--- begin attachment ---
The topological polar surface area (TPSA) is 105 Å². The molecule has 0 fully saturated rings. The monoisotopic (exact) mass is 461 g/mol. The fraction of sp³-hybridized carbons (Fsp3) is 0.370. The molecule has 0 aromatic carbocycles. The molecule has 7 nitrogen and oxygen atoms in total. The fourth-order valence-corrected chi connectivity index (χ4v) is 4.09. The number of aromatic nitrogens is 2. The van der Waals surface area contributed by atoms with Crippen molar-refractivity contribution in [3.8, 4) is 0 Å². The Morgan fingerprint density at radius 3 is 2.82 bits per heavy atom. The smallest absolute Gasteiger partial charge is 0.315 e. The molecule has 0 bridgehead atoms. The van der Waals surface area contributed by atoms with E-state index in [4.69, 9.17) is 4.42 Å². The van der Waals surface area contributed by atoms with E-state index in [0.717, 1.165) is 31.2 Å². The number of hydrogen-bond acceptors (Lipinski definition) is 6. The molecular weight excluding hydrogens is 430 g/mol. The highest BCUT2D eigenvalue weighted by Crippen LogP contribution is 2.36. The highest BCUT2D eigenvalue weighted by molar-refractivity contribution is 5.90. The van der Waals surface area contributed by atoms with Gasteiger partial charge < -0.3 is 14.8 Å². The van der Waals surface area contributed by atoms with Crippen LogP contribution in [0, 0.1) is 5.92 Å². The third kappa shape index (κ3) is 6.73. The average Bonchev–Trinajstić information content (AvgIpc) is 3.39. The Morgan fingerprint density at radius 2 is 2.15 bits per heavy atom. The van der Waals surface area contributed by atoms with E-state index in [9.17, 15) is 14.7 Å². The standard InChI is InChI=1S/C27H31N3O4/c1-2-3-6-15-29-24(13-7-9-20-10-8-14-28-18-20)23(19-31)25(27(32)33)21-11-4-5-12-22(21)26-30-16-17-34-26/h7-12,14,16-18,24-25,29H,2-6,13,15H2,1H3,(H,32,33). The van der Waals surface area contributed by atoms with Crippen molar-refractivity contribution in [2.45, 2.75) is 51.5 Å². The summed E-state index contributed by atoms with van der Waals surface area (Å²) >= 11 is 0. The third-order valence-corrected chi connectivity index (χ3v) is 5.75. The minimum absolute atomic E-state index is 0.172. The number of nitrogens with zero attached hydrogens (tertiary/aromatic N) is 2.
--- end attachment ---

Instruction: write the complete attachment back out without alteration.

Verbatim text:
The topological polar surface area (TPSA) is 105 Å². The molecule has 0 fully saturated rings. The monoisotopic (exact) mass is 461 g/mol. The fraction of sp³-hybridized carbons (Fsp3) is 0.370. The molecule has 0 aromatic carbocycles. The molecule has 7 nitrogen and oxygen atoms in total. The fourth-order valence-corrected chi connectivity index (χ4v) is 4.09. The number of aromatic nitrogens is 2. The van der Waals surface area contributed by atoms with Crippen molar-refractivity contribution in [3.8, 4) is 0 Å². The Morgan fingerprint density at radius 3 is 2.82 bits per heavy atom. The smallest absolute Gasteiger partial charge is 0.315 e. The molecule has 0 bridgehead atoms. The van der Waals surface area contributed by atoms with E-state index in [4.69, 9.17) is 4.42 Å². The van der Waals surface area contributed by atoms with E-state index in [0.717, 1.165) is 31.2 Å². The number of hydrogen-bond acceptors (Lipinski definition) is 6. The molecular weight excluding hydrogens is 430 g/mol. The highest BCUT2D eigenvalue weighted by Crippen LogP contribution is 2.36. The highest BCUT2D eigenvalue weighted by molar-refractivity contribution is 5.90. The van der Waals surface area contributed by atoms with Gasteiger partial charge < -0.3 is 14.8 Å². The van der Waals surface area contributed by atoms with Crippen LogP contribution in [0, 0.1) is 5.92 Å². The third kappa shape index (κ3) is 6.73. The average Bonchev–Trinajstić information content (AvgIpc) is 3.39. The Morgan fingerprint density at radius 2 is 2.15 bits per heavy atom. The van der Waals surface area contributed by atoms with E-state index in [9.17, 15) is 14.7 Å². The standard InChI is InChI=1S/C27H31N3O4/c1-2-3-6-15-29-24(13-7-9-20-10-8-14-28-18-20)23(19-31)25(27(32)33)21-11-4-5-12-22(21)26-30-16-17-34-26/h7-12,14,16-18,24-25,29H,2-6,13,15H2,1H3,(H,32,33). The van der Waals surface area contributed by atoms with Crippen molar-refractivity contribution in [2.45, 2.75) is 51.5 Å². The summed E-state index contributed by atoms with van der Waals surface area (Å²) >= 11 is 0. The third-order valence-corrected chi connectivity index (χ3v) is 5.75. The minimum absolute atomic E-state index is 0.172. The number of nitrogens with zero attached hydrogens (tertiary/aromatic N) is 2.